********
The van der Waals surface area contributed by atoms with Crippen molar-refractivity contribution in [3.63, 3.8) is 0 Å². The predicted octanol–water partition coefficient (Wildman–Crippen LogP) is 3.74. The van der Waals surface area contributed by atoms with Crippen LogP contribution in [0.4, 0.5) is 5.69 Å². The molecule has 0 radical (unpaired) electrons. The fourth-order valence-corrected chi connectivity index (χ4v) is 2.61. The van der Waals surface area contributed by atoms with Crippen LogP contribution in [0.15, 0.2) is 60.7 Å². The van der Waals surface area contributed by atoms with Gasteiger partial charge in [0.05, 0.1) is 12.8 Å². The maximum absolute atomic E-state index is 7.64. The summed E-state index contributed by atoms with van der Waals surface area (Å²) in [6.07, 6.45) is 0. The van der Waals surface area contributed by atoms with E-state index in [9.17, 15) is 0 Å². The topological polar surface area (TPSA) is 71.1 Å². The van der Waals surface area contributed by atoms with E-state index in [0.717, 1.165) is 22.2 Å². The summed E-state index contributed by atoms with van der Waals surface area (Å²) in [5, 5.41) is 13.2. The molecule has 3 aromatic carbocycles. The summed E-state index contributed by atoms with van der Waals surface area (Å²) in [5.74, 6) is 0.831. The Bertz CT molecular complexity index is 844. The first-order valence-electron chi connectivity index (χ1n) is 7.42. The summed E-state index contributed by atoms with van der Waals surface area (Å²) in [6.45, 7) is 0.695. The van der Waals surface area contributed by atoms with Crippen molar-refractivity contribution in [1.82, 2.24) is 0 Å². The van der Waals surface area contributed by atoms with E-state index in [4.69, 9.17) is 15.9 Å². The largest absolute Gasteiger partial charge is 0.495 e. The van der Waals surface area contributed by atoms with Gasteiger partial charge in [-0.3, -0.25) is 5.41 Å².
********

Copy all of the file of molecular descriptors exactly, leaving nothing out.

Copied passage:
The van der Waals surface area contributed by atoms with Crippen molar-refractivity contribution in [3.63, 3.8) is 0 Å². The predicted octanol–water partition coefficient (Wildman–Crippen LogP) is 3.74. The van der Waals surface area contributed by atoms with Crippen LogP contribution in [0.4, 0.5) is 5.69 Å². The molecule has 0 radical (unpaired) electrons. The fourth-order valence-corrected chi connectivity index (χ4v) is 2.61. The van der Waals surface area contributed by atoms with Crippen LogP contribution in [0.15, 0.2) is 60.7 Å². The van der Waals surface area contributed by atoms with Gasteiger partial charge in [0.05, 0.1) is 12.8 Å². The maximum absolute atomic E-state index is 7.64. The summed E-state index contributed by atoms with van der Waals surface area (Å²) in [6.07, 6.45) is 0. The van der Waals surface area contributed by atoms with E-state index in [9.17, 15) is 0 Å². The topological polar surface area (TPSA) is 71.1 Å². The van der Waals surface area contributed by atoms with E-state index in [0.717, 1.165) is 22.2 Å². The summed E-state index contributed by atoms with van der Waals surface area (Å²) in [5, 5.41) is 13.2. The molecule has 3 aromatic carbocycles. The summed E-state index contributed by atoms with van der Waals surface area (Å²) in [5.74, 6) is 0.831. The Bertz CT molecular complexity index is 844. The first-order valence-electron chi connectivity index (χ1n) is 7.42. The summed E-state index contributed by atoms with van der Waals surface area (Å²) in [6.45, 7) is 0.695. The van der Waals surface area contributed by atoms with Crippen molar-refractivity contribution in [1.82, 2.24) is 0 Å². The van der Waals surface area contributed by atoms with E-state index in [4.69, 9.17) is 15.9 Å². The largest absolute Gasteiger partial charge is 0.495 e. The van der Waals surface area contributed by atoms with Gasteiger partial charge in [-0.3, -0.25) is 5.41 Å².